We would like to ensure that you are still receiving content that you find useful – please confirm that you would like to continue to receive ILO newsletters.
08 January 2019
Dispute and litigation privilege
Court of Appeal decision
Where do things stand?
What does this mean for clients?
Clients who believe that their internal confidential discussions to settle a case will always remain within their company's four walls are in for a shock. The Court of Appeal has found that communications discussing a commercial proposal to settle an existing dispute are not privileged and are therefore subject to scrutiny by the court. The court made this finding in the case of West Ham United Football Club Limited v E20 Stadium LLP.(1)
West Ham and E20 were in dispute over the number of seats in the London Olympic stadium that West Ham were entitled to use. E20 board members exchanged emails about settling the matter on 30 January 2017. During a pre-trial application, E20 claimed litigation privilege in respect of the emails on the basis that they had been created "with the dominant purpose of discussing a commercial settlement of the dispute" at a time when litigation was in contemplation.
The judge at first instance found that the emails had the protection of litigation privilege on the basis that discussions with the dominant purpose of formulating and proposing the settlement of litigation that is in reasonable contemplation or in existence are protected by litigation privilege.(2) The application found its way to the Court of Appeal.
The Court of Appeal's starting point was the House of Lords decision in Three Rivers DC v Governor and Company of the Bank of England (No 6).(3) For litigation privilege to apply to communications they must pass between the parties or their solicitors and third parties for the purpose of obtaining information or advice in connection with existing or contemplated litigation.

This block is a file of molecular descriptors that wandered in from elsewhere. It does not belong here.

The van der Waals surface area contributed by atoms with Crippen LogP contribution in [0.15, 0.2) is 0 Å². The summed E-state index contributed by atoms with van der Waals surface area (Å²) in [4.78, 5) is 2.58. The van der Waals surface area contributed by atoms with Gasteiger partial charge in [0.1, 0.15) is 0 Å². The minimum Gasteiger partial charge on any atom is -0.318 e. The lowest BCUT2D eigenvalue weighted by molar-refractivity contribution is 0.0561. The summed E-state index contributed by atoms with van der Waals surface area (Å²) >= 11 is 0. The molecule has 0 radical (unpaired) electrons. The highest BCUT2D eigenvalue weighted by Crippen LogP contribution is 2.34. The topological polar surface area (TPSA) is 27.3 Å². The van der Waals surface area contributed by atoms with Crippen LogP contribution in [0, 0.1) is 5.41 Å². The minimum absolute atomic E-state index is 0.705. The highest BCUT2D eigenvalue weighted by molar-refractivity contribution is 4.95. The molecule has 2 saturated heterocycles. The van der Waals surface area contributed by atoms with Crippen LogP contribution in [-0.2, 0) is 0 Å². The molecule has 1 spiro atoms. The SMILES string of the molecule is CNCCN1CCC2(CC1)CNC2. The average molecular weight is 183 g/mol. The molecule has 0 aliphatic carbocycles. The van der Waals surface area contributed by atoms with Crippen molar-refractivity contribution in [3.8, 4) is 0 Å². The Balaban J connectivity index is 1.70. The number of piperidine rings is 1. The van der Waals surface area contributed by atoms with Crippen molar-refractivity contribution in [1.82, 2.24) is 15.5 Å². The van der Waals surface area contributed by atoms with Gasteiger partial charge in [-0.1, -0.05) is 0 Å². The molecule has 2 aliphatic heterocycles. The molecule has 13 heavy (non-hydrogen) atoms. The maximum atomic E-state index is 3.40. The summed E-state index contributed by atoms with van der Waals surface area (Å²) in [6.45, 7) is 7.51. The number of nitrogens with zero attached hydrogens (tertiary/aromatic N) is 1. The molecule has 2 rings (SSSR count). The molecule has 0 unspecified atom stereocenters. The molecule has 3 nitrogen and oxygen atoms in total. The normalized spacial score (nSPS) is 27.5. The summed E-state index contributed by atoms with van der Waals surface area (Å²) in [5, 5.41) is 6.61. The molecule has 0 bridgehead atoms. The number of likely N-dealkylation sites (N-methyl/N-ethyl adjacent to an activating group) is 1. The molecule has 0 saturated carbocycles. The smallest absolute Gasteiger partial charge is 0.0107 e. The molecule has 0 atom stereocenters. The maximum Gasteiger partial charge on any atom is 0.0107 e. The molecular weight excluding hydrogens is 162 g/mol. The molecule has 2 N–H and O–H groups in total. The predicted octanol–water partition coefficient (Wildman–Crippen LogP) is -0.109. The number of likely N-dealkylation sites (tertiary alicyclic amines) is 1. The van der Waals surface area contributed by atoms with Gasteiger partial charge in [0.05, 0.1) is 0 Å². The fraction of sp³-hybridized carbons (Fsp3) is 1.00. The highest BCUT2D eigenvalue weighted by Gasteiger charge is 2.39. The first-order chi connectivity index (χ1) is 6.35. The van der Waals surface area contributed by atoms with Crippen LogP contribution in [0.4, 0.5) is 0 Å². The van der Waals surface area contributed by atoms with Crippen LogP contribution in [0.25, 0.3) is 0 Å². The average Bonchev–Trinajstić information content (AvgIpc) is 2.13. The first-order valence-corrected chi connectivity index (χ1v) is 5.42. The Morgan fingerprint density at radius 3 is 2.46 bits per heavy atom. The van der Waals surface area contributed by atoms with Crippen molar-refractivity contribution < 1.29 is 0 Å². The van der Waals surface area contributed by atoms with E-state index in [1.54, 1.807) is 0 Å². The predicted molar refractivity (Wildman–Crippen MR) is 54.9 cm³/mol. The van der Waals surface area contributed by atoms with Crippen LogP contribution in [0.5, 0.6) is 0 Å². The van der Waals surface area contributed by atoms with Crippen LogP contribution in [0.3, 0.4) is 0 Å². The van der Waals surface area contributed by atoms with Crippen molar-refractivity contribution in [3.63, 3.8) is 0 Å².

The emails discussing the proposed commercial settlement were not created for the dominant purpose of obtaining information or advice, in the sense that information was not being solicited for the purposes of the litigation and no legal advice was being sought. As such, the claim for litigation privilege failed at the first hurdle. Crucially, the court dismissed an argument by E20 that there was privilege for internal communications within a corporate body; there is no separate head of privilege for those communications.
The court was at pains to emphasise that privilege is an inroad into the principle that a court should be able to decide disputes with the aid of all relevant material. As such, it did not consider it justified to extend (as it saw it) the scope of litigation privilege to purely commercial discussions which did not fall into the recognised categories of advice or information going to the merits of the contemplated litigation.
However, it is difficult to follow the court's analysis and its (over)emphasis on the Three Rivers requirement for the communication to be seeking or giving information or advice. Although it is unclear what the documents said, it seems likely that they were sent to elicit, expressly or implicitly, the views of E20's board members on the settlement proposals. Why those views were not – or could not be – information sought for the dominant purpose of settling the litigation is unclear.
The decision is not being appealed to the Supreme Court so, for now, those engaged in litigation should take care:
For further information on this topic please contact Suzan Kurdi or Davina Given at RPC by telephone (+44 20 3060 6000) or email (email@example.com or firstname.lastname@example.org). The RPC website can be accessed at www.rpc.co.uk.
The materials contained on this website are for general information purposes only and are subject to the disclaimer.
ILO is a premium online legal update service for major companies and law firms worldwide. In-house corporate counsel and other users of legal services, as well as law firm partners, qualify for a free subscription.